Outside Cusco, through fog so thick and sudden that we assume there's been a fire, we drive into the farming lands of Maras and Moray, the source of so much of this produce, where the chulpe is being harvested. We pass fields of broad beans fenced with blue agave, along roads intermittently blocked with donkeys hauling loads of tarnished golden husks. In the village, women in coloured woven shawls and high-crowned white hats are working in the sun, skinning cobs with sharp sticks. The work is fuelled by chicha, a nourishing maize beer drunk out of amphorae and tin cups. It's brewed in a clay-coloured house advertising its wares with a stick covered in coloured plastic bags. And we're invited inside, where a pink-faced, wheezing woman stirs an iron cauldron over a fire while a couple of guinea pigs shadow-box on the dirt floor, practising fending off cooks. Life here hasn't much changed in 300 years; the only signs of modernity are a painted truck full of felled eucalypts, a doctor (closed today), and speakers playing thin, mournful huayno music through the yards. It's as far from salsa as the blues.
Quechua, the language of the Incas, is the dialect of these hospitable but circumspect people, but many of the original place names have been forgotten and replaced - the saddle-backed sacred mountain high on the horizon, rising barren and brown over the umber fields, is now called Veronica.
Before I came to Peru, my impression of the Incas was of an occult people shrouded in the mists of time, building huge monuments in difficult places for reasons so mysterious that speculation ran all the way to UFOs. But when I see their work in person, awestruck, they seem more like Germans in condor feathers, consummate engineers and administrators, with their sun-worship a form of farming almanac that raised agriculture to the level of art. At Moray there is a stadium-sized set of concentric stone terraces sunk into a natural depression in the hills, a place once believed to be an amphitheatre. In fact it was probably a kind of food lab, a structure that created a microclimate where crops could be grown far above their favoured elevations, as in a glassless, upside-down greenhouse. We climb it, tipsy and ragged with the altitude, pausing for breath and to take in its sculptural, emphatic refinement.
Ancient Incan terraces line the Sacred Valley as well, the canyon formed by the dark jade flow of the Urabumba river. We trace its current in the Hiram Bingham train between Cusco and Machu Picchu, watching the landscape change from the crop plains of Maras to mountains with verdigris-stained stone feet and clouded peaks, before the ranges peel away into jungle. En route the Bingham pulls up beside a more humble and more crowded Peruvian train, and over the brass table lamps I feel a small twinge of Western guilt. But it turns out these people are tourists as well, not commuting workers, and are headed to the same place we are. The domestic appetite for travel, especially comfortable travel, is growing, and in the past few years foreigners and Peruvians have together mounted Machu Picchu in such numbers that the government has had to cap visitor permits in order to stop the place crumbling to bits.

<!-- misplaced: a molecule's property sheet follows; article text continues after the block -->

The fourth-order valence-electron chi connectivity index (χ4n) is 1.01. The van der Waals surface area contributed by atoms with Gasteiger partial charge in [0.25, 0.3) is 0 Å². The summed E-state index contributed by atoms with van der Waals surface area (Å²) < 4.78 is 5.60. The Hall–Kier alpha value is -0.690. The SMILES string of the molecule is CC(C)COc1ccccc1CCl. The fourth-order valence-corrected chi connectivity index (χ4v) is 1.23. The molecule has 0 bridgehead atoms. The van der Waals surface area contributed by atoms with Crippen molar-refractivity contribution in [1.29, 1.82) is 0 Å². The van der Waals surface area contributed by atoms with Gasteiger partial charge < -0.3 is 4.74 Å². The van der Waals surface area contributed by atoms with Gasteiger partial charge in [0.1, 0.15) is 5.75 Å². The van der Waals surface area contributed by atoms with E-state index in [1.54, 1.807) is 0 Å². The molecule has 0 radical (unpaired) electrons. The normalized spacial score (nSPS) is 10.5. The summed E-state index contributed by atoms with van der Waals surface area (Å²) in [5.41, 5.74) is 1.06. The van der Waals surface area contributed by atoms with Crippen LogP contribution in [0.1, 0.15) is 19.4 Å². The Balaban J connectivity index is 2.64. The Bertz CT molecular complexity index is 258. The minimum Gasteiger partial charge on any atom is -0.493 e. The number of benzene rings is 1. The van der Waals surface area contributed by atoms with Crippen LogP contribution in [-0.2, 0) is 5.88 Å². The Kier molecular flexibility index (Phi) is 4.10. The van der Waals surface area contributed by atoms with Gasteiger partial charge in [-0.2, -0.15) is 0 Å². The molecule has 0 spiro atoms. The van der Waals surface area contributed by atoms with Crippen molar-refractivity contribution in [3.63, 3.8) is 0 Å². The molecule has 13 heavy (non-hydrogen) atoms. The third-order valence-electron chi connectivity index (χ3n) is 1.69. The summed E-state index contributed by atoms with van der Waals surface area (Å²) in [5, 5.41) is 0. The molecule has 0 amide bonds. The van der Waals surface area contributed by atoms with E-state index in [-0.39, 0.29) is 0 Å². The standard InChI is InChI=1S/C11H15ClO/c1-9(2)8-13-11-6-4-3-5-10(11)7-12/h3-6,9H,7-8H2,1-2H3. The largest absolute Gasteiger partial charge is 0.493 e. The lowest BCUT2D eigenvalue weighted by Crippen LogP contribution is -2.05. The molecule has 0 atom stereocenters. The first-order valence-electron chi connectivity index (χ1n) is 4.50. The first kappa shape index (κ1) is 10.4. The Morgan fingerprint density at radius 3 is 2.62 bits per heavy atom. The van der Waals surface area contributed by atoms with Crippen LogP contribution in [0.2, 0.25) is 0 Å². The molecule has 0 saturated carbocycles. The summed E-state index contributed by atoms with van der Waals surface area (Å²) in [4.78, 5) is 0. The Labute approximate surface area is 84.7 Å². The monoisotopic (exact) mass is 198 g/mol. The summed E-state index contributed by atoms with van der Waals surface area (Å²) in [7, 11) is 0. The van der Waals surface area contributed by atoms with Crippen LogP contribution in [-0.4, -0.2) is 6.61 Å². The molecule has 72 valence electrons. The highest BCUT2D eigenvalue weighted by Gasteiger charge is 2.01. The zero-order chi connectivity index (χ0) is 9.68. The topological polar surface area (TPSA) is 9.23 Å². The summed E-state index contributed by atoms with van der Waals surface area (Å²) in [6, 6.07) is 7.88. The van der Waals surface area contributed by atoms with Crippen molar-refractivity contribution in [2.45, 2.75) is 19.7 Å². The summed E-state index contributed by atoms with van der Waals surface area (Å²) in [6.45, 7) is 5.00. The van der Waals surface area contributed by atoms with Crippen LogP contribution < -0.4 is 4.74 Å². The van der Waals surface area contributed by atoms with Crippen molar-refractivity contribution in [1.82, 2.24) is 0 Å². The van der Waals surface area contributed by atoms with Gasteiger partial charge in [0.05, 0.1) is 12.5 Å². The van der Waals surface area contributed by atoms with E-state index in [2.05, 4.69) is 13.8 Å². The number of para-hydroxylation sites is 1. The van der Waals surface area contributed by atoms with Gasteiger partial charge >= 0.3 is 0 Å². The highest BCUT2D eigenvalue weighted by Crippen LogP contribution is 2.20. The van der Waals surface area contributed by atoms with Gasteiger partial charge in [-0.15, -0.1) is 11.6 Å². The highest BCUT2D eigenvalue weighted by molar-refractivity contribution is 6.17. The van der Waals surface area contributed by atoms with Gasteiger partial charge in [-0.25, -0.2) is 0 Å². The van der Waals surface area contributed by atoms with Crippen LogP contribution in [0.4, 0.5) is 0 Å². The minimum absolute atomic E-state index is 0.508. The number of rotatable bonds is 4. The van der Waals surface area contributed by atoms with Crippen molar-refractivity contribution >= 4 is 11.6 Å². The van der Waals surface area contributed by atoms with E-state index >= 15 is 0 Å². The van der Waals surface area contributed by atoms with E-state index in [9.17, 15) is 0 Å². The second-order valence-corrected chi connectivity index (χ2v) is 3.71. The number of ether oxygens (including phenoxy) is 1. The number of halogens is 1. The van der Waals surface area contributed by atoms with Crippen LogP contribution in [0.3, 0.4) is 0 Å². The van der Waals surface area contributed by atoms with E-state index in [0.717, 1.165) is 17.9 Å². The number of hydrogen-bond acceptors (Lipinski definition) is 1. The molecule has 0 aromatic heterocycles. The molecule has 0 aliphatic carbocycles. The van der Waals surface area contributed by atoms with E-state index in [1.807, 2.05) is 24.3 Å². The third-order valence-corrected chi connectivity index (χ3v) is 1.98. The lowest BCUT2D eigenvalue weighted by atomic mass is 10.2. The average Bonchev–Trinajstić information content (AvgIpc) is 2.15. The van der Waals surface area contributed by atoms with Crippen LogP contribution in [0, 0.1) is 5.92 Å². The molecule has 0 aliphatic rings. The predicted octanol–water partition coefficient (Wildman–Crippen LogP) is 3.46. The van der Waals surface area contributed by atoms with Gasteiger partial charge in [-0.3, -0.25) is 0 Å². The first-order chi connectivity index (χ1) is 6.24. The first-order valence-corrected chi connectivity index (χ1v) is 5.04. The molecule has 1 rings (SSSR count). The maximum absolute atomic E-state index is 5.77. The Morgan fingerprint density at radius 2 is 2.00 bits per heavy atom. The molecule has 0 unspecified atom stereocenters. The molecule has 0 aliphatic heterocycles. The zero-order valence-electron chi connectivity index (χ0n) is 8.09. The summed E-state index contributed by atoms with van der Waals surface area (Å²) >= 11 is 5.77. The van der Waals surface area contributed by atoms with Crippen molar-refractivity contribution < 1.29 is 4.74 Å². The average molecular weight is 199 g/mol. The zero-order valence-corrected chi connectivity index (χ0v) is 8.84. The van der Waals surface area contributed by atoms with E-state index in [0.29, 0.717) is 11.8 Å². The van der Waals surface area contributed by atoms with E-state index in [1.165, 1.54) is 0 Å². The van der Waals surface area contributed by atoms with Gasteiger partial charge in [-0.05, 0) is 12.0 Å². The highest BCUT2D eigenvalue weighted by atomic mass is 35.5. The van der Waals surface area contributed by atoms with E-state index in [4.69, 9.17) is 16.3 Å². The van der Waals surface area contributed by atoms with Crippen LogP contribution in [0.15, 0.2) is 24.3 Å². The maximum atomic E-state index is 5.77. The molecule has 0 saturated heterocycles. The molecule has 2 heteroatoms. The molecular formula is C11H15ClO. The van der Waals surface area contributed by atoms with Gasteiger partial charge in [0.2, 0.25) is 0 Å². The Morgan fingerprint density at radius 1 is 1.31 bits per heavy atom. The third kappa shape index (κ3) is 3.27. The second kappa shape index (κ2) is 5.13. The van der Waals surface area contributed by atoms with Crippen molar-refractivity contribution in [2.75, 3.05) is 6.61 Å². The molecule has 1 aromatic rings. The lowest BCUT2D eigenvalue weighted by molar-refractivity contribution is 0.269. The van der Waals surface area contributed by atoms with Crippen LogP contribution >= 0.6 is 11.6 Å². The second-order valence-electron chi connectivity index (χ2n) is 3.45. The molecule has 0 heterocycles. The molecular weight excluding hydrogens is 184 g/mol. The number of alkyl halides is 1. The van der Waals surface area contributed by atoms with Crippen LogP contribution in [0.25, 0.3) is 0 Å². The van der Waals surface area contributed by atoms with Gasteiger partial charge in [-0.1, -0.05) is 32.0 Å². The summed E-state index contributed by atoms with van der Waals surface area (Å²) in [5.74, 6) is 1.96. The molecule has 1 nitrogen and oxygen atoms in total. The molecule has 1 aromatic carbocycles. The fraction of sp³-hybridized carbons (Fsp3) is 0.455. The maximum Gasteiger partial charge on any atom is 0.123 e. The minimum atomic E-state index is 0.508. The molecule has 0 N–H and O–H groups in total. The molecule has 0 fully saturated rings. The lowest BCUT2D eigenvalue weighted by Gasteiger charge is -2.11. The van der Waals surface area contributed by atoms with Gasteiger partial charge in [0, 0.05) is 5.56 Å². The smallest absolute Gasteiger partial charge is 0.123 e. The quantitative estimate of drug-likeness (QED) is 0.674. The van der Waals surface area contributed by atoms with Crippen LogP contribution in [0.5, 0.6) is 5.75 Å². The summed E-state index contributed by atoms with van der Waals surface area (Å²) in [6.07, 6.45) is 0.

There are tripping hippies striking yoga poses in line with the axis of solstice, Japanese students dressed as Andean peasants, autodidacts giving personalised, factually incorrect tours of the temples as their lagging spouses perform one of the great wanders of the world. There's an awesome quantity of wilderness paraphernalia, seemingly able-bodied people with golden graphite poles, knee-bags and hydration systems, wind-chill-factored jackets and Gore-tex gaiters, bracing themselves to climb a brief hill. (On stairs. With a guide.) Together they swarm, clack and shuffle uncomfortably against the walls of the Temple of the Sun.
The true purpose of the buildings at Machu Picchu is still unknown, but odds-on it was a residential complex, a kind of gated community for Incan aristocracy complete with history's best landscape feature garden, all built, inhabited and abandoned within less than a century. Climb the stone steps higher and the crowds are dwarfed and quiet. There is a lone kestrel, catching a current far above the vertiginous valley. It must have been this silent when a young local boy who had been using it as his playground first showed it to Hiram Bingham. From up here, the people look welcome - Peruvians and their guests embracing the place in a process of perpetual rediscovery.